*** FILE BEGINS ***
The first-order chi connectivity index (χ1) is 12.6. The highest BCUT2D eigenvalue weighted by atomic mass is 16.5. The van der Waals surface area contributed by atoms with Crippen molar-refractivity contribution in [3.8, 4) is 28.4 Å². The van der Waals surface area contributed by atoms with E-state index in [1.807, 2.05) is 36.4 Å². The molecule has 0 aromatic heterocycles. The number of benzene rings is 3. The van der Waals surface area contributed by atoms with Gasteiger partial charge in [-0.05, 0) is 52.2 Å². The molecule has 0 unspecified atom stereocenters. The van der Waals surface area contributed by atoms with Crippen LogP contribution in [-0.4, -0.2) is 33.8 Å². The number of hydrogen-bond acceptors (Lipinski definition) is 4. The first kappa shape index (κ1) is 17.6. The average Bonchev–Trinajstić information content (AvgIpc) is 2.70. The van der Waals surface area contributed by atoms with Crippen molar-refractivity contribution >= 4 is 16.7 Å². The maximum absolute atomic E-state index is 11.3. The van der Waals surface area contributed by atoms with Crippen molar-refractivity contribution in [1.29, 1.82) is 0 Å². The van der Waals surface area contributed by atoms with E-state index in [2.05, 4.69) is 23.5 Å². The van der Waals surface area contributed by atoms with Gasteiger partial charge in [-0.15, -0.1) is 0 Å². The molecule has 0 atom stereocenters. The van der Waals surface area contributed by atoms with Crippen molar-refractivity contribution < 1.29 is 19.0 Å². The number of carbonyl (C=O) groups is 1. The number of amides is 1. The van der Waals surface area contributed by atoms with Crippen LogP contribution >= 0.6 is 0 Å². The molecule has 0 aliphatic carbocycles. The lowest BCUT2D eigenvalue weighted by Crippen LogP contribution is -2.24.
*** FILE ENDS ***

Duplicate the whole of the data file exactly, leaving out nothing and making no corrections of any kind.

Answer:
The first-order chi connectivity index (χ1) is 12.6. The highest BCUT2D eigenvalue weighted by atomic mass is 16.5. The van der Waals surface area contributed by atoms with Crippen molar-refractivity contribution in [3.8, 4) is 28.4 Å². The van der Waals surface area contributed by atoms with E-state index in [1.807, 2.05) is 36.4 Å². The molecule has 0 aromatic heterocycles. The number of benzene rings is 3. The van der Waals surface area contributed by atoms with Gasteiger partial charge in [-0.05, 0) is 52.2 Å². The molecule has 0 unspecified atom stereocenters. The van der Waals surface area contributed by atoms with Crippen LogP contribution in [-0.4, -0.2) is 33.8 Å². The number of hydrogen-bond acceptors (Lipinski definition) is 4. The first kappa shape index (κ1) is 17.6. The average Bonchev–Trinajstić information content (AvgIpc) is 2.70. The van der Waals surface area contributed by atoms with Crippen molar-refractivity contribution >= 4 is 16.7 Å². The maximum absolute atomic E-state index is 11.3. The van der Waals surface area contributed by atoms with Crippen molar-refractivity contribution in [1.29, 1.82) is 0 Å². The van der Waals surface area contributed by atoms with E-state index in [2.05, 4.69) is 23.5 Å². The van der Waals surface area contributed by atoms with Gasteiger partial charge in [-0.15, -0.1) is 0 Å². The molecule has 0 atom stereocenters. The van der Waals surface area contributed by atoms with Crippen molar-refractivity contribution < 1.29 is 19.0 Å². The number of carbonyl (C=O) groups is 1. The number of amides is 1. The van der Waals surface area contributed by atoms with Crippen LogP contribution >= 0.6 is 0 Å². The molecule has 0 aliphatic carbocycles. The lowest BCUT2D eigenvalue weighted by Crippen LogP contribution is -2.24.